Who is Santa Claus, Anyway?

Our modern day version of Santa is actually a combination of various legends and traditions from around the world.

The original Santa Claus can be traced back to 4th-century Hagios Nikolas, the bishop of Myra in Turkey. He became famous for his generous gifts to the poor. One popular legend had him tossing bags of gold through a window for three poor women to use as dowries. After his death in 335 A.D., he was canonized as the Patron Saint of Giving. Throughout the Middle Ages, St. Nicholas gathered many followers, eventually becoming the patron saint of Greece and Russia, as well as Amsterdam. To this day, in celebration of his memory, gifts are given out on his feast day, December 6.

In 1822, Clement Moore published his famous A Visit From St. Nicholas (known more popularly these days as The Night Before Christmas), inspired by an article by the poet Washington Irving. But it was political cartoonist Thomas Nast who created the modern Santa Claus we know and love. In 1862, Nast drew Santa for the cover for Harper’s Weekly. Nast’s Santa was a kindly figure in a fur-lined suit visiting troops on the Civil War battlefield. The image stuck and Nast drew the annual Harper‘s Santa cover until 1886, adding the sleigh, reindeer and his home at the North Pole.

Who is Santa Claus Around the World

Although St. Nicholas inspired the man who is Santa Claus in North America, the character takes different names (and forms) across the globe:

  • Brazil and Peru: Papa Noel
  • China: Shengdan Laoren
  • England: Father Christmas
  • Finland: Joulupukki
  • France: Pere Noel
  • Japan: Santa no ojisan (Uncle Sanata)
  • Germany: Christkindl
  • Italy: Babbo Noel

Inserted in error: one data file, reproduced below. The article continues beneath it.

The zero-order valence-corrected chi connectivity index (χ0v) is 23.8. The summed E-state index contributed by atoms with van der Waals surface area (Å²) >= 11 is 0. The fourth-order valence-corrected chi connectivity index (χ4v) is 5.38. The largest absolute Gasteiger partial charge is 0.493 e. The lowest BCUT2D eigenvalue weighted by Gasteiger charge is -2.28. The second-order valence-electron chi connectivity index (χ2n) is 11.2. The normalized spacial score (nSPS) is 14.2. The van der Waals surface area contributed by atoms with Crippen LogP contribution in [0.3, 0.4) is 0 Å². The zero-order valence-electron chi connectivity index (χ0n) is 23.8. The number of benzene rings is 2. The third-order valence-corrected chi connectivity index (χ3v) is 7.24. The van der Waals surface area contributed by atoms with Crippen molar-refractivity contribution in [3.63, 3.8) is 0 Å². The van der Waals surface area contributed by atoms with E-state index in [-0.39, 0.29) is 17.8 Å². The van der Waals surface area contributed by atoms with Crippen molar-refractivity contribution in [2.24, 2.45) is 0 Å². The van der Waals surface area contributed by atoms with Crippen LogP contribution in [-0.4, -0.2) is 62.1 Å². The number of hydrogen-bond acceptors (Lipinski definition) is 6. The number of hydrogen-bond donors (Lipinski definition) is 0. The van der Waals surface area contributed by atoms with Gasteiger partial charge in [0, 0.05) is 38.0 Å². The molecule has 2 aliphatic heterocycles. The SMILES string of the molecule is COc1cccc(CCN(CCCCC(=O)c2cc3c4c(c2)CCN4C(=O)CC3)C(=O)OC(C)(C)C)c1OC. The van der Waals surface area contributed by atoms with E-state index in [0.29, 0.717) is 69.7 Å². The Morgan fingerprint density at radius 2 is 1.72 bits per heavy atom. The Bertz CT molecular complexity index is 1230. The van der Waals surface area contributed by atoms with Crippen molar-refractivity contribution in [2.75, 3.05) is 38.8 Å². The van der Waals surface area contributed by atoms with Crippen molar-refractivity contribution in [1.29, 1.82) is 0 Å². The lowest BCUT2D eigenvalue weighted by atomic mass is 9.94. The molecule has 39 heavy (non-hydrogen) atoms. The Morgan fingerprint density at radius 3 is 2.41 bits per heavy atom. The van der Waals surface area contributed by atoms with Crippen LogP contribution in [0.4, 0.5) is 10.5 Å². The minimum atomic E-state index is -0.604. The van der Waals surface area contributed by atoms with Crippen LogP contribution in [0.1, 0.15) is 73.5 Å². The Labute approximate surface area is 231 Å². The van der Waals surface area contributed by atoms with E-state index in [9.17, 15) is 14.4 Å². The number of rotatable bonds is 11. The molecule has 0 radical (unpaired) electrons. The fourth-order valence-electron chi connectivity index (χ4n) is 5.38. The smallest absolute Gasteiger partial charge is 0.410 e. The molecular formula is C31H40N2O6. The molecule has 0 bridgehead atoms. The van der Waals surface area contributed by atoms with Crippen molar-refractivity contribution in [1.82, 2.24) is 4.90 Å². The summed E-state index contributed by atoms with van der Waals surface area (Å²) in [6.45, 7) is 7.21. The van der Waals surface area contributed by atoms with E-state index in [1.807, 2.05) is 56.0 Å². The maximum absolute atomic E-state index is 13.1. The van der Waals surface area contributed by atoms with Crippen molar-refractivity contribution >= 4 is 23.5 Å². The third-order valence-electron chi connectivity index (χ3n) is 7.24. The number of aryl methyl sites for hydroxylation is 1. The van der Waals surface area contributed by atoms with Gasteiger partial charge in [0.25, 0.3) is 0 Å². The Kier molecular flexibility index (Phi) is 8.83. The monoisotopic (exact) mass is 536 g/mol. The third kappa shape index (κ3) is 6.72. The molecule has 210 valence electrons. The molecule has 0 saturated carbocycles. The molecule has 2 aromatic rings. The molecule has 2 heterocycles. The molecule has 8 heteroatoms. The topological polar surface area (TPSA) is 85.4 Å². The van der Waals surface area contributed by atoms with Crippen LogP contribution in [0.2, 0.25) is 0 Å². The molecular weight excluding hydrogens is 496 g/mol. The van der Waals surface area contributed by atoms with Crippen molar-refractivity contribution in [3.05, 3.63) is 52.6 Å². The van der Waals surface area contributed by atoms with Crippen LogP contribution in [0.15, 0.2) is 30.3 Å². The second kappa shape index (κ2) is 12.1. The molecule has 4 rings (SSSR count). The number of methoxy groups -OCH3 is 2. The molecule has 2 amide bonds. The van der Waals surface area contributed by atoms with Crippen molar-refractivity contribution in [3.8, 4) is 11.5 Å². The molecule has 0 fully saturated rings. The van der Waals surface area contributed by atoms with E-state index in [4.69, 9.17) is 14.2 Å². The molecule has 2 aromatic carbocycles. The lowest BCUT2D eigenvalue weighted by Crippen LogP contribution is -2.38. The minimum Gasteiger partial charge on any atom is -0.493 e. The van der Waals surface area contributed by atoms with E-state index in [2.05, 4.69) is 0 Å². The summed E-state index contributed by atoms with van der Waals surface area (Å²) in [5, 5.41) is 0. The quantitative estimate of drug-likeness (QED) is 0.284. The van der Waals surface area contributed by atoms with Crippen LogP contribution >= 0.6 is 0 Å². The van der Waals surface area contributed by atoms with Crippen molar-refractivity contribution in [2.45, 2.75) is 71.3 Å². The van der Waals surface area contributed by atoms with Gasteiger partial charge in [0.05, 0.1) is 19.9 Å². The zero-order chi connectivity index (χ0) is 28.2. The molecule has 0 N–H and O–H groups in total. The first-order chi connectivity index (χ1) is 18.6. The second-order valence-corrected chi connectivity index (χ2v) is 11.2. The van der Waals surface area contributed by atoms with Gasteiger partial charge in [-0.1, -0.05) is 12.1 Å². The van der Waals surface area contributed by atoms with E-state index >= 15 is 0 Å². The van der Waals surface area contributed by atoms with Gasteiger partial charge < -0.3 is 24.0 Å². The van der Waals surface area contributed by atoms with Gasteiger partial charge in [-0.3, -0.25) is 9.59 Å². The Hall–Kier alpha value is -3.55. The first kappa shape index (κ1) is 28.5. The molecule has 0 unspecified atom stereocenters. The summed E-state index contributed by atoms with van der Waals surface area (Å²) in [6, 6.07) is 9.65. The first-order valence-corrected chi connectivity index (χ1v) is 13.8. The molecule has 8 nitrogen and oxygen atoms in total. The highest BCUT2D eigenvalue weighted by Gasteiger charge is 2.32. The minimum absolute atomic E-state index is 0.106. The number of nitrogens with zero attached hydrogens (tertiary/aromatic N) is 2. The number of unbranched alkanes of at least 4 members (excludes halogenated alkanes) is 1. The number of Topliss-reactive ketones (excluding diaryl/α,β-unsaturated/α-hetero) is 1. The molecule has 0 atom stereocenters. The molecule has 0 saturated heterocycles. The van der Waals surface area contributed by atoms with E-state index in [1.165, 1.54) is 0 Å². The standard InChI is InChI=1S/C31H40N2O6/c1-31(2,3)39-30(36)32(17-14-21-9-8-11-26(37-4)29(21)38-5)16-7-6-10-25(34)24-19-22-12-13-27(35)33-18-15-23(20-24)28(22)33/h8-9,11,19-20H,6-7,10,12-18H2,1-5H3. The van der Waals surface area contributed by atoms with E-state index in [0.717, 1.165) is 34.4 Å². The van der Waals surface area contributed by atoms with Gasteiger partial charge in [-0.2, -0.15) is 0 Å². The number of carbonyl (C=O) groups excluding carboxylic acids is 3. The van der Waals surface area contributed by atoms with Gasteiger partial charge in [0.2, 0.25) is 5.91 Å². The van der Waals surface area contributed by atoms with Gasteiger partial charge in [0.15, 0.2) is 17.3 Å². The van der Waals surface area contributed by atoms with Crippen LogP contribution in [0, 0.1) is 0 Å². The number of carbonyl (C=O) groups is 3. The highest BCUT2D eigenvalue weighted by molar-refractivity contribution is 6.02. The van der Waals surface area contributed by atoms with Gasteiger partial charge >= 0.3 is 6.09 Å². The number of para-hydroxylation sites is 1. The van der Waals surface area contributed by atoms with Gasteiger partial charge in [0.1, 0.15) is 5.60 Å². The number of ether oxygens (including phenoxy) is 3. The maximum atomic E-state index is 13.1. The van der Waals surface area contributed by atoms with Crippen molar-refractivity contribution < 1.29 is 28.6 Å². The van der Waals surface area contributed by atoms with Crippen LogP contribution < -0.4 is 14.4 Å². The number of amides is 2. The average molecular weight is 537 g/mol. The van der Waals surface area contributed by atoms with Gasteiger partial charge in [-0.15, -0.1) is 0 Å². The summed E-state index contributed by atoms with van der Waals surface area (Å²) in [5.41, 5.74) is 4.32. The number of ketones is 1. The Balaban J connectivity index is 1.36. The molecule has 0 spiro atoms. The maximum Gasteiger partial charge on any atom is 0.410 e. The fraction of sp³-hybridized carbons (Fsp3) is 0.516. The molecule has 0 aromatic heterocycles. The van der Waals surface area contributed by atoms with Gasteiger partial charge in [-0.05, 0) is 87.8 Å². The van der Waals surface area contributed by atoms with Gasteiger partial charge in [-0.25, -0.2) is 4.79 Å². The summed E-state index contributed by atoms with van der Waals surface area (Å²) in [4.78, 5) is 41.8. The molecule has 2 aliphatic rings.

• Ireland: Aither Nollaig
  • Latin America: el Niño (the infant Jesus)
  • Netherlands: Kerstman or Sinterklaas
  • Norway: På Norsk
  • Sweden: Jultomten
  • Russia: Ded Moroz (Grandfather Frost)

Kris Kringle

In North America, “Kris Kringle” is used interchangeably with Santa, thanks in part to the classic Christmas movie, Miracle on 34th Street—but Kris Kringle represents a departure from the St. Nicholas origin story. The name itself is a mispronunciation of “Christkindl”—German for Christ Child. Introduced by Martin Luther to counteract the popularity of St. Nicholas, this figure takes on Santa’s role of gift-giver to children in Austria and Switzerland. (If “Christkindl” sounds somewhat familiar, it’s with good reason: German-style Christmas markets—now popular across Canada—are often known as “Christkindl Markets.”)


When they settled New Amsterdam (now New York), the Dutch brought their patron saint with them. Sinterklaas (also known as Sint-Nicolaas) wore a broad brimmed hat and smoked a long pipe. Along with his assistant, Black Pete, he arrives by ship to hand out gifts.

Now that you know who Santa is, check out Canada’s most magical Christmas markets.